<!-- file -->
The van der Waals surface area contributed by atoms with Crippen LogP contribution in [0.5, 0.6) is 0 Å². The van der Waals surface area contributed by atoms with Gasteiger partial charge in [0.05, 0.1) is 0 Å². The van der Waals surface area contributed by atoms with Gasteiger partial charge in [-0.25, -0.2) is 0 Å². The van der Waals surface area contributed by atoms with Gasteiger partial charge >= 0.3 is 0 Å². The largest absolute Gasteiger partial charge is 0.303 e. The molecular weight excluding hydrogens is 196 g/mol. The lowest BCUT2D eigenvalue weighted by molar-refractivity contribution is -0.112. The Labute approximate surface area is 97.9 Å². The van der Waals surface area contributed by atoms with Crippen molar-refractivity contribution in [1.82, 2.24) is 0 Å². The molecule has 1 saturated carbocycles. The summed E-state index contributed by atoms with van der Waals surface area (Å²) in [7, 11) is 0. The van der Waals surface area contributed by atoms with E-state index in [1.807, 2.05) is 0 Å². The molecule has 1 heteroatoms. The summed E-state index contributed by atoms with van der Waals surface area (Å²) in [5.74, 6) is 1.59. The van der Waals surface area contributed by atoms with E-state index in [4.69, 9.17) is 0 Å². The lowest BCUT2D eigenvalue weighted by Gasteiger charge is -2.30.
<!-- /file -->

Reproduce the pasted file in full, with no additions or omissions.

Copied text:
The van der Waals surface area contributed by atoms with Crippen LogP contribution in [0.5, 0.6) is 0 Å². The van der Waals surface area contributed by atoms with Gasteiger partial charge in [0.05, 0.1) is 0 Å². The van der Waals surface area contributed by atoms with Gasteiger partial charge in [-0.25, -0.2) is 0 Å². The van der Waals surface area contributed by atoms with Gasteiger partial charge >= 0.3 is 0 Å². The largest absolute Gasteiger partial charge is 0.303 e. The molecular weight excluding hydrogens is 196 g/mol. The lowest BCUT2D eigenvalue weighted by molar-refractivity contribution is -0.112. The Labute approximate surface area is 97.9 Å². The van der Waals surface area contributed by atoms with Crippen molar-refractivity contribution in [1.82, 2.24) is 0 Å². The molecule has 1 saturated carbocycles. The summed E-state index contributed by atoms with van der Waals surface area (Å²) in [7, 11) is 0. The van der Waals surface area contributed by atoms with E-state index in [1.807, 2.05) is 0 Å². The molecule has 1 heteroatoms. The summed E-state index contributed by atoms with van der Waals surface area (Å²) in [5.74, 6) is 1.59. The van der Waals surface area contributed by atoms with E-state index in [4.69, 9.17) is 0 Å². The lowest BCUT2D eigenvalue weighted by Gasteiger charge is -2.30.